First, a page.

Retired staff sergeant who lost all four limbs in Afghanistan inspires graduates with a mix of humor and motivation

On a blustery Saturday in May, future Unity College graduates formed a line down the campus’s most pronounced hill that leads to Tozier Gymnasium, as they clung on tightly to their caps to prevent them from being blown downhill. Though the weather wasn’t exactly an ideal spring day, the spirits of students and families were high, and inside Tozier Gymnasium was a whirlwind of activity. Volunteers assisting guests in finding their seats, parents setting up cameras to get the perfect shot of their child walking across the stage, and members of the media eagerly anticipating the words of wisdom from honorary doctorate recipient retired SSG Travis Mills

As the bagpipes came within earshot of the gymnasium, the crowd hushed and Unity College’s May 2019 Commencement was officially underway. 

“As I look out here and see you guys and your accomplishments, you guys are winners,” said SSG Mills. “Today you are titans in the arena of college. You did it.” 

Retired SSG Mills has told his story all over the country, on shows like Ellen and Happening Now on Fox News, as well as in his bestselling memoir Tough As They Come. On his third tour of Afghanistan, just days before his 25th birthday, SSG Mills lost all four of his limbs after an IED explosion.

“For me, when I was injured in Afghanistan, I was laying on the ground — my arms and legs basically gone,” Mills told the crowd. “And I had a decision to make, either freak out or don’t. And when times were scary for me, I wanted to exude confidence.”

But exuding confidence is more easily said than done. As he was laying in the hospital, having lost his arms and legs and 140 pounds, questions swirled around in his head. Why did this happen to him? What does he have left to give the world? What would his next step even be? Every day he would close his eyes and pray, wish, and hope that everything would magically return to the way it used to be. Then it dawned on him.

“I’m never gonna change the fact that I was injured. I’ll never change the fact that I have no arms and legs. But I had 25 wonderful years, and one bad day at work up until that moment. Case of the Mondays, you know what I mean?”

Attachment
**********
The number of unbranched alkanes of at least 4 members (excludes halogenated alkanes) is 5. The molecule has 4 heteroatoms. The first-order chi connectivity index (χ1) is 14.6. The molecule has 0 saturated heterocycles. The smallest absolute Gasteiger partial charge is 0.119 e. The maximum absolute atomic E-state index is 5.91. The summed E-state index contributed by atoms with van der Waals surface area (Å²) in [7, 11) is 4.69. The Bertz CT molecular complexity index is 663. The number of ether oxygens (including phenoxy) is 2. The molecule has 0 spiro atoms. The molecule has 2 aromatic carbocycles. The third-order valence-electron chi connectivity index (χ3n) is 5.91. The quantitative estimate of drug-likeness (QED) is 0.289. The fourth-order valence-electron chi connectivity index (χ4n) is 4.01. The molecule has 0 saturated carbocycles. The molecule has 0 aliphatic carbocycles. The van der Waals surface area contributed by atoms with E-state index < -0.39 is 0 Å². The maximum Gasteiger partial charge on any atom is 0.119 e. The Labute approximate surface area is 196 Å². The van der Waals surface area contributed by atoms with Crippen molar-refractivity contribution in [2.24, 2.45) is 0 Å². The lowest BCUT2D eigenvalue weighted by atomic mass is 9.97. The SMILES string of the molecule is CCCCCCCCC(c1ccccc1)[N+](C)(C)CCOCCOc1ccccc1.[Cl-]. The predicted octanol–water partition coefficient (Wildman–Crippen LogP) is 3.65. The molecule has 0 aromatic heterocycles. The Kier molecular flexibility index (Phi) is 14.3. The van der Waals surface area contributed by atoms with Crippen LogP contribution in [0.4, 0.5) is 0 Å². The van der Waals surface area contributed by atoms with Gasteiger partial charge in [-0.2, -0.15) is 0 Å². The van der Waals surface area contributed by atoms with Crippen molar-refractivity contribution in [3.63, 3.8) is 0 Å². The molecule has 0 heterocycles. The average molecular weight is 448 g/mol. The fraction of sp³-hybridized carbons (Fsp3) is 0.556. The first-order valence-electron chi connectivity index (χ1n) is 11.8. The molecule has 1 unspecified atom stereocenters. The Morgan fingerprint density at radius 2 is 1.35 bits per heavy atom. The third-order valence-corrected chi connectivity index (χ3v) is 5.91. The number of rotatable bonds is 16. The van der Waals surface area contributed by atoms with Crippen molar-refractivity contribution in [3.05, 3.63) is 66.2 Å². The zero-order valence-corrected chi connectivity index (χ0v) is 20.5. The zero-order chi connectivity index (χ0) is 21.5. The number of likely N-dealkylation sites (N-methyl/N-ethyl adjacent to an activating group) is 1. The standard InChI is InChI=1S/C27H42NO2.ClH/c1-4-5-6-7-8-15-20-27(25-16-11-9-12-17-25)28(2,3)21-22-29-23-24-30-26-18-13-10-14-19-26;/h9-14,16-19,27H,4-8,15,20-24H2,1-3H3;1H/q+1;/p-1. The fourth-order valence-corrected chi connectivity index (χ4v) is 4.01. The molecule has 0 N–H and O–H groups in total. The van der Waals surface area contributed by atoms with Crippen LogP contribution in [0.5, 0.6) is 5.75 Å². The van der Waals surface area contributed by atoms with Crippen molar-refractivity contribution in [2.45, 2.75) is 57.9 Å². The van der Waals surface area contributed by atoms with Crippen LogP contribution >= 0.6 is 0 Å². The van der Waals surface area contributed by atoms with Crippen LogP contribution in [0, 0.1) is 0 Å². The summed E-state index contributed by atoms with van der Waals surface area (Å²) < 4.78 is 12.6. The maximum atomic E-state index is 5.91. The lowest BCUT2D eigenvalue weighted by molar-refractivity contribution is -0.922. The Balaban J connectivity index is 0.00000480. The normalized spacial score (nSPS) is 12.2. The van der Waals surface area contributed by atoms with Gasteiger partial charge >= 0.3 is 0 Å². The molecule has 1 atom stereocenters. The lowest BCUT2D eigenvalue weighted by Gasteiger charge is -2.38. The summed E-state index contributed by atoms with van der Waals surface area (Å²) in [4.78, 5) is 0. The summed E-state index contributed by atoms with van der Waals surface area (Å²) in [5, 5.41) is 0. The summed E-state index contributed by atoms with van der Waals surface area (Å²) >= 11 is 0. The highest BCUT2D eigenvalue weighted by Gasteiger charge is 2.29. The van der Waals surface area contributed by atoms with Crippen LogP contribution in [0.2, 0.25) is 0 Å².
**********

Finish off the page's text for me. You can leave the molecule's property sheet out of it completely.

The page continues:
After returning to the United States for an intense recovery process, which SSG Mills says is an ongoing process every single day, he founded the Travis Mills Foundation based in Rome, Maine to assist combat-injured veterans and their families. SSG Mills also worked closely with many victims of the Boston Marathon bombing in 2013, helping to guide them following amputation, just as other amputees had done for him. 

Life is forever changing, SSG Mills told the Class of 2019, and despite whatever you may have planned, in all likelihood your circumstances will change and you’ll have to find a new direction. Change, it turns out, was a common thread throughout Unity College’s commencement ceremony, as Unity College President Dr. Melik Peter Khoury emphasized the Class of 2019’s ability to adapt in his address. 

“It is important to remember as you go out into the world, that the only thing that is constant is change,” Dr. Khoury told the graduates. “Darwin’s work is often summarized as such: It is not the most intellectual of the species that survives; nor the strongest; but the one that is best able to adjust, adapt, and change. You, graduates, have change in your DNA. You can adapt to whatever comes next in your lives, and I’m certain that you will, because we prepared you for just that.” 

Before the students received their diplomas onstage, SSG Mills, who brags to his friends that he’s now also Dr. Mills, gave the Class of 2019 his most valuable piece of advice: “You can’t control your situation, but you can always control your attitude.”